Review: Lean on Pete by Willy Vlautin

I received a review copy of this book from LibraryThing Early Reviewers. Willy Vlautin is the lead singer and songwriter with the band Richmond Fontaine and Lean on Pete is his third novel. I’ve seen a lot of other reviewers comparing him to John Steinbeck, though I haven’t read enough of Steinbeck’s work to know whether that’s an accurate comparison.

Charley Thompson is a lonely fifteen year-old boy who lives with his irresponsible single father. The book begins with their arrival in Portland, Oregon, where Charley’s father has been offered a new job in a warehouse. Charley is desperate to get a job of his own so that he can earn enough money to put food on the table but the only work he can find is at the Portland Meadows race track with a disreputable horse trainer called Del. Portland Meadows has seen better days and is now home to hundreds of old, tired horses and second-rate jockeys who can’t get work anywhere else. It is here that Charley meets Lean On Pete, the racehorse who becomes his only friend and companion.

Willy Vlautin uses very simple prose with no flowery descriptions and no big words. As the story is told in the first person from the point of view of fifteen year-old Charley, this writing style is very effective – he uses the kind of language that Charley would realistically use. Despite his miserable home life, Charley comes across as quite a sensible, likeable person, and I really wanted to see him survive and be happy. I did get a bit bored with constantly being told exactly what he had to eat for every meal (usually cheeseburgers, if you’re interested), though I suppose for a teenage boy fending for himself with no money, it was probably quite important!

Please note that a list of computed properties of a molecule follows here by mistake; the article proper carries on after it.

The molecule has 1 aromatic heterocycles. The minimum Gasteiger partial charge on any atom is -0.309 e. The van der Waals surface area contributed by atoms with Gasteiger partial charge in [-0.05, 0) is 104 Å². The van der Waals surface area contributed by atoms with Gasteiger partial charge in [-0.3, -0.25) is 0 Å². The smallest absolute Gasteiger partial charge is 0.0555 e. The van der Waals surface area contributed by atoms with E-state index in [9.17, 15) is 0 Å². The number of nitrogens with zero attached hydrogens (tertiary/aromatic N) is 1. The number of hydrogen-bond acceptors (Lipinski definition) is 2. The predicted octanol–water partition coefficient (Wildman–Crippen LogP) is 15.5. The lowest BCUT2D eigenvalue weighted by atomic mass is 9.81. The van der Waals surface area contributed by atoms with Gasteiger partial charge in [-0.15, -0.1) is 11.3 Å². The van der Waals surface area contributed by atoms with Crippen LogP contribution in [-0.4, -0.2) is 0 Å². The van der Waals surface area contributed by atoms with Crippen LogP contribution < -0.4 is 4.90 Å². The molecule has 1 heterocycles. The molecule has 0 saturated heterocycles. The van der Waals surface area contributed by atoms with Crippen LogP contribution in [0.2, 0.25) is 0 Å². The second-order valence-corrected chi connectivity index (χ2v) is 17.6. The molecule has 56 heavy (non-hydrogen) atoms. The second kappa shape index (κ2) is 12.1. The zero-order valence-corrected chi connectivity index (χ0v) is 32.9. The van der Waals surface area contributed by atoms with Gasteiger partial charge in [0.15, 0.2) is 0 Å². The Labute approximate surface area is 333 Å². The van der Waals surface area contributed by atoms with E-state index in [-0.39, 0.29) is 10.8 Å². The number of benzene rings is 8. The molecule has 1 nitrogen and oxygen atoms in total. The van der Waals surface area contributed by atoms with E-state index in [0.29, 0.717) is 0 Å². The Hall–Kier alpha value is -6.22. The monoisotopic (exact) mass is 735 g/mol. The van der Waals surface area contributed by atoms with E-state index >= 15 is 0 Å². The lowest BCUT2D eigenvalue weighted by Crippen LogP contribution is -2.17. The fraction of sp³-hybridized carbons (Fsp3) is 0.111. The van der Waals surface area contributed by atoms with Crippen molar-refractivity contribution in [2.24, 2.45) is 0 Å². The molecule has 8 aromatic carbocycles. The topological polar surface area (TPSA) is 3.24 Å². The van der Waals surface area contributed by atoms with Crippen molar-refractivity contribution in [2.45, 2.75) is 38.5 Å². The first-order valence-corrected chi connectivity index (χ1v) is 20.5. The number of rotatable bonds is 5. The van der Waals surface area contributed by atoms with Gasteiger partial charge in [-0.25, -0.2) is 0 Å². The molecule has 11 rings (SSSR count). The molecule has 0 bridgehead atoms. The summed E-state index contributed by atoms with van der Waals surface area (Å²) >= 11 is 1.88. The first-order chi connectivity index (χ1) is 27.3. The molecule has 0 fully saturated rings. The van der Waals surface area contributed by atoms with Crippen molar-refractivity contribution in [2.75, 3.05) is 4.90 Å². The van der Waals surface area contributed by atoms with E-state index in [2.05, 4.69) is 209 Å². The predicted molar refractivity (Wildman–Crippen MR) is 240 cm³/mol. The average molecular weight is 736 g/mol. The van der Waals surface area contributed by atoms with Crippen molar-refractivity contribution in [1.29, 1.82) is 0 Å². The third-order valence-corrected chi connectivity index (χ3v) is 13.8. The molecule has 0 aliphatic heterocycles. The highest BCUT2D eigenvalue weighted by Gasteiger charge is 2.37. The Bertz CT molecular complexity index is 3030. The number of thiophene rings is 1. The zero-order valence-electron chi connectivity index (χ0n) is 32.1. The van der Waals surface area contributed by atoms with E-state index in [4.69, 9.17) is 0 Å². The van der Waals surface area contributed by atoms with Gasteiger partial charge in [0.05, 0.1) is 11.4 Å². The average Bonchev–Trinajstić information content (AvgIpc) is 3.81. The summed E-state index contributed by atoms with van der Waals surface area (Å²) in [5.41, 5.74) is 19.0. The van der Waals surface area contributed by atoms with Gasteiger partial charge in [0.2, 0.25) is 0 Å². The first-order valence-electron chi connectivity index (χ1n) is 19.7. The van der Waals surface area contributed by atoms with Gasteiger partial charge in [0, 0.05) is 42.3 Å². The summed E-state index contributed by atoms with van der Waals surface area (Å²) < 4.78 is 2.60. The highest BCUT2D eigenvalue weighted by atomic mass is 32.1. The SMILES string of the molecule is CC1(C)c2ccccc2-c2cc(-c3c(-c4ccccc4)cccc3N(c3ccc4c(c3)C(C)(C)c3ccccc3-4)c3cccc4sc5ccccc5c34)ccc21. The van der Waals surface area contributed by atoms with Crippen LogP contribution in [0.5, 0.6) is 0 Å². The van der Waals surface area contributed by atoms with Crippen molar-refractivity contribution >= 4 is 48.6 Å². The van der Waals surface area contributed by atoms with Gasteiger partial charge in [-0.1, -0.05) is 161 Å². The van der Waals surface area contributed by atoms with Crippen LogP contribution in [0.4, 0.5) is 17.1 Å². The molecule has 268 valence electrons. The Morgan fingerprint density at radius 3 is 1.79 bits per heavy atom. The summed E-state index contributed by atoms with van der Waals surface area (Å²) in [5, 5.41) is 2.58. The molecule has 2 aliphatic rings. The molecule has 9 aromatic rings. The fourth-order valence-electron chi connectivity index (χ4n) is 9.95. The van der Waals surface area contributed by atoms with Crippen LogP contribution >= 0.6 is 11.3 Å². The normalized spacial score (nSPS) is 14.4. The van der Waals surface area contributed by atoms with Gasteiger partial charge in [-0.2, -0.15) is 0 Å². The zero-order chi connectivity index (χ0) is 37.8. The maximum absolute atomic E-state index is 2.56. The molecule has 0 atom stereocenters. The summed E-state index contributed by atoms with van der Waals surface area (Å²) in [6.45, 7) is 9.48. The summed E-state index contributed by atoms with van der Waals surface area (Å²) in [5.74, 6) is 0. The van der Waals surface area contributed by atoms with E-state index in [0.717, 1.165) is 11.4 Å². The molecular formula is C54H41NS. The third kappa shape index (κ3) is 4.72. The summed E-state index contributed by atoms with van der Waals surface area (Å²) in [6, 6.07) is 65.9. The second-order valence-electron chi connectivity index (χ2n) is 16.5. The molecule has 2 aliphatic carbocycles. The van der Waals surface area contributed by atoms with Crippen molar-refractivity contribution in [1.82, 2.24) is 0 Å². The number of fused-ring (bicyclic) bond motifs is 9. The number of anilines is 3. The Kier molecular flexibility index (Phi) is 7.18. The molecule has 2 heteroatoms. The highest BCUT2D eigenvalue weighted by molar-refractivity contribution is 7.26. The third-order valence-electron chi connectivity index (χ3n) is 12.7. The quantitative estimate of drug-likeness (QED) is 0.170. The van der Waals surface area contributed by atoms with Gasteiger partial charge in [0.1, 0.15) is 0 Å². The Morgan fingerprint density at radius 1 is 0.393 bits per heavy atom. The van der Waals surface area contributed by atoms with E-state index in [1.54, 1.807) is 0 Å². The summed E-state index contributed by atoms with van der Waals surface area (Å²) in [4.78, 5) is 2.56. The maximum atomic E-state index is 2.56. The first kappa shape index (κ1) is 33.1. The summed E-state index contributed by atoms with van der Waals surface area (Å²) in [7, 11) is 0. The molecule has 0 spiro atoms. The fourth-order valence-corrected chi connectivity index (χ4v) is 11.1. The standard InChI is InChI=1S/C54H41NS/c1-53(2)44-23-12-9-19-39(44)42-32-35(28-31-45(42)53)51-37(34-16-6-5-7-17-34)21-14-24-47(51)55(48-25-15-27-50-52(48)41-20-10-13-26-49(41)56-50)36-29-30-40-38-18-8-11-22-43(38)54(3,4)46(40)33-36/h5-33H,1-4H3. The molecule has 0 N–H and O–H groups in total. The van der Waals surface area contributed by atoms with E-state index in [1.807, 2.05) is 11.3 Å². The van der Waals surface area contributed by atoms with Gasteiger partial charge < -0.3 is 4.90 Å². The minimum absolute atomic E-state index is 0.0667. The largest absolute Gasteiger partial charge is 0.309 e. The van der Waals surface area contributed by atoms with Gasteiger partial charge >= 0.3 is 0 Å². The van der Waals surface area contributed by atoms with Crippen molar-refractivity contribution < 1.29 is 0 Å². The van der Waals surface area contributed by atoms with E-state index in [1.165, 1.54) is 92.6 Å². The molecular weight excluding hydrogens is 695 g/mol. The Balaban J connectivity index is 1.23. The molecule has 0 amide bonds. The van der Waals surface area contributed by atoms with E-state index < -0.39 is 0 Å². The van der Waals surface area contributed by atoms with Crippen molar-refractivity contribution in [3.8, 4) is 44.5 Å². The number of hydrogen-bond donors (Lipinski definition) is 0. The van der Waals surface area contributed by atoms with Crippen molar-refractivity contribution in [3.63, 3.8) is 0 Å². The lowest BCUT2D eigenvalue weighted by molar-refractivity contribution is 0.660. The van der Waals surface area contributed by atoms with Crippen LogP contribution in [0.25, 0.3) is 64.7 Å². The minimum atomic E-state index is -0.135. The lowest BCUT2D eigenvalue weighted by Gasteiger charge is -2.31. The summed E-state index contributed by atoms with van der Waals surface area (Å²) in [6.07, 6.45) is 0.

Almost all of the other characters we meet are drug addicts, alcoholics, or living in poverty, painting a portrait of a side of society we don’t often read about. Most of these people show Charley some kindness, but aren’t really in a position to be able to help him – Charley and Pete are completely alone in the world and there’s a constant atmosphere of sadness and loneliness that hangs over the entire book.

Lean on Pete was a big step away from the type of book I usually read, but I didn’t regret the couple of days it took me to read it.

Genre: General Fiction/Pages: 288/Publisher: Faber & Faber/Year: 2010/Source: Received from LibraryThing Early Reviewers

3 thoughts on “Review: Lean on Pete by Willy Vlautin

  1. Helen says:

    Anna – I enjoyed the book but the meal thing started to get irritating after a while. You’d be surprised at the number of different ways he was able to get food without spending any money, though!

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